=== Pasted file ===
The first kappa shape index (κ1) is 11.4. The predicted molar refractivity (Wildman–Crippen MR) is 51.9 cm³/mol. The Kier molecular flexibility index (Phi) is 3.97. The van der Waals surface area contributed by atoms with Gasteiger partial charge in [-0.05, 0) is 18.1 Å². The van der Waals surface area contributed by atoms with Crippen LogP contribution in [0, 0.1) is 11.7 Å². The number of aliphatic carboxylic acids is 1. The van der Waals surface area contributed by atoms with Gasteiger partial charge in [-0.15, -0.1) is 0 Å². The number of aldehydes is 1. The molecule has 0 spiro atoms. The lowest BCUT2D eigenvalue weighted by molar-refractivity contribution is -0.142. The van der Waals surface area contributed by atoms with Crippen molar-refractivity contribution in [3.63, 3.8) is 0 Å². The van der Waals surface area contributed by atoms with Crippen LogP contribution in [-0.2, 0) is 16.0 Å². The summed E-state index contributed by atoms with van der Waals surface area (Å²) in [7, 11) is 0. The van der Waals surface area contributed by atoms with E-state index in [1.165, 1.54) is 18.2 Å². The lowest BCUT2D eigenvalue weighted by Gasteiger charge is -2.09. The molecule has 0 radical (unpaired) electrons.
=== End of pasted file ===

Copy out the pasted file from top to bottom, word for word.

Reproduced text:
The first kappa shape index (κ1) is 11.4. The predicted molar refractivity (Wildman–Crippen MR) is 51.9 cm³/mol. The Kier molecular flexibility index (Phi) is 3.97. The van der Waals surface area contributed by atoms with Gasteiger partial charge in [-0.05, 0) is 18.1 Å². The van der Waals surface area contributed by atoms with Crippen LogP contribution in [0, 0.1) is 11.7 Å². The number of aliphatic carboxylic acids is 1. The van der Waals surface area contributed by atoms with Gasteiger partial charge in [-0.15, -0.1) is 0 Å². The number of aldehydes is 1. The molecule has 0 spiro atoms. The lowest BCUT2D eigenvalue weighted by molar-refractivity contribution is -0.142. The van der Waals surface area contributed by atoms with Crippen molar-refractivity contribution in [3.63, 3.8) is 0 Å². The van der Waals surface area contributed by atoms with Crippen LogP contribution in [-0.2, 0) is 16.0 Å². The summed E-state index contributed by atoms with van der Waals surface area (Å²) in [7, 11) is 0. The van der Waals surface area contributed by atoms with E-state index in [1.165, 1.54) is 18.2 Å². The lowest BCUT2D eigenvalue weighted by Gasteiger charge is -2.09. The molecule has 0 radical (unpaired) electrons.